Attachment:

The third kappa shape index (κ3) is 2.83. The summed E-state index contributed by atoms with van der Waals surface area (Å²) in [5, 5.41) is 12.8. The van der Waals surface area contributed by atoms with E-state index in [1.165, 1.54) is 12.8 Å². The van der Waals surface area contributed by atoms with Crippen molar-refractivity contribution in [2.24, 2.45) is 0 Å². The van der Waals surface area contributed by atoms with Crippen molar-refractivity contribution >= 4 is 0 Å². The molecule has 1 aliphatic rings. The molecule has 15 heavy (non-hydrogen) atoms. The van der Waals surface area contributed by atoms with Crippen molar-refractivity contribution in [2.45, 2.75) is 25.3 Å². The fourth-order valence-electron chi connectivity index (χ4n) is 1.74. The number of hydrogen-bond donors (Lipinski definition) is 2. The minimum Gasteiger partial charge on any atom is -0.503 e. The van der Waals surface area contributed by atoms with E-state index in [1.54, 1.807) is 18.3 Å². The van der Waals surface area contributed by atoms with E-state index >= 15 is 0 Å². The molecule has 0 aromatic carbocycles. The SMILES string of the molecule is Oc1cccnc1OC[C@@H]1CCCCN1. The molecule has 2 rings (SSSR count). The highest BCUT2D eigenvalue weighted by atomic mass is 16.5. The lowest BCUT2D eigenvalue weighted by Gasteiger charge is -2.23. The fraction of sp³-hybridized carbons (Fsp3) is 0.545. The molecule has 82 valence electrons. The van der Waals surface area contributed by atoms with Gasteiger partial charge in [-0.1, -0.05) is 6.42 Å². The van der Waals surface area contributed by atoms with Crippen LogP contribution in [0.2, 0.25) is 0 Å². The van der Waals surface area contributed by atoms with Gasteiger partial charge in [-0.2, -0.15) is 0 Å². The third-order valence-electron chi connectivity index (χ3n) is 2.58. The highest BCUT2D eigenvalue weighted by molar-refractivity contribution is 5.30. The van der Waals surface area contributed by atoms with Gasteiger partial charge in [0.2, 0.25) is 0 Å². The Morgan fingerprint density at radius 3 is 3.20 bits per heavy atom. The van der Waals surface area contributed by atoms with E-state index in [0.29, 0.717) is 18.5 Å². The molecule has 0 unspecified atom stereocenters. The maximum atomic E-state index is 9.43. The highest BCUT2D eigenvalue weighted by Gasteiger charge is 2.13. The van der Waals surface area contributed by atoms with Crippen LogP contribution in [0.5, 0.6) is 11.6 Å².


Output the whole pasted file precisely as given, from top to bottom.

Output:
The third kappa shape index (κ3) is 2.83. The summed E-state index contributed by atoms with van der Waals surface area (Å²) in [5, 5.41) is 12.8. The van der Waals surface area contributed by atoms with E-state index in [1.165, 1.54) is 12.8 Å². The van der Waals surface area contributed by atoms with Crippen molar-refractivity contribution in [2.24, 2.45) is 0 Å². The van der Waals surface area contributed by atoms with Crippen molar-refractivity contribution >= 4 is 0 Å². The molecule has 1 aliphatic rings. The molecule has 15 heavy (non-hydrogen) atoms. The van der Waals surface area contributed by atoms with Crippen molar-refractivity contribution in [2.45, 2.75) is 25.3 Å². The fourth-order valence-electron chi connectivity index (χ4n) is 1.74. The number of hydrogen-bond donors (Lipinski definition) is 2. The minimum Gasteiger partial charge on any atom is -0.503 e. The van der Waals surface area contributed by atoms with E-state index in [1.54, 1.807) is 18.3 Å². The van der Waals surface area contributed by atoms with E-state index >= 15 is 0 Å². The molecule has 0 aromatic carbocycles. The SMILES string of the molecule is Oc1cccnc1OC[C@@H]1CCCCN1. The molecule has 2 rings (SSSR count). The highest BCUT2D eigenvalue weighted by atomic mass is 16.5. The lowest BCUT2D eigenvalue weighted by Gasteiger charge is -2.23. The fraction of sp³-hybridized carbons (Fsp3) is 0.545. The molecule has 82 valence electrons. The van der Waals surface area contributed by atoms with Gasteiger partial charge in [-0.1, -0.05) is 6.42 Å². The van der Waals surface area contributed by atoms with Crippen LogP contribution in [0.2, 0.25) is 0 Å². The van der Waals surface area contributed by atoms with Gasteiger partial charge in [-0.2, -0.15) is 0 Å². The third-order valence-electron chi connectivity index (χ3n) is 2.58. The highest BCUT2D eigenvalue weighted by molar-refractivity contribution is 5.30. The van der Waals surface area contributed by atoms with Gasteiger partial charge in [0.2, 0.25) is 0 Å². The Morgan fingerprint density at radius 3 is 3.20 bits per heavy atom. The van der Waals surface area contributed by atoms with E-state index in [0.29, 0.717) is 18.5 Å². The molecule has 0 unspecified atom stereocenters. The maximum atomic E-state index is 9.43. The highest BCUT2D eigenvalue weighted by Gasteiger charge is 2.13. The van der Waals surface area contributed by atoms with Crippen LogP contribution in [0.5, 0.6) is 11.6 Å².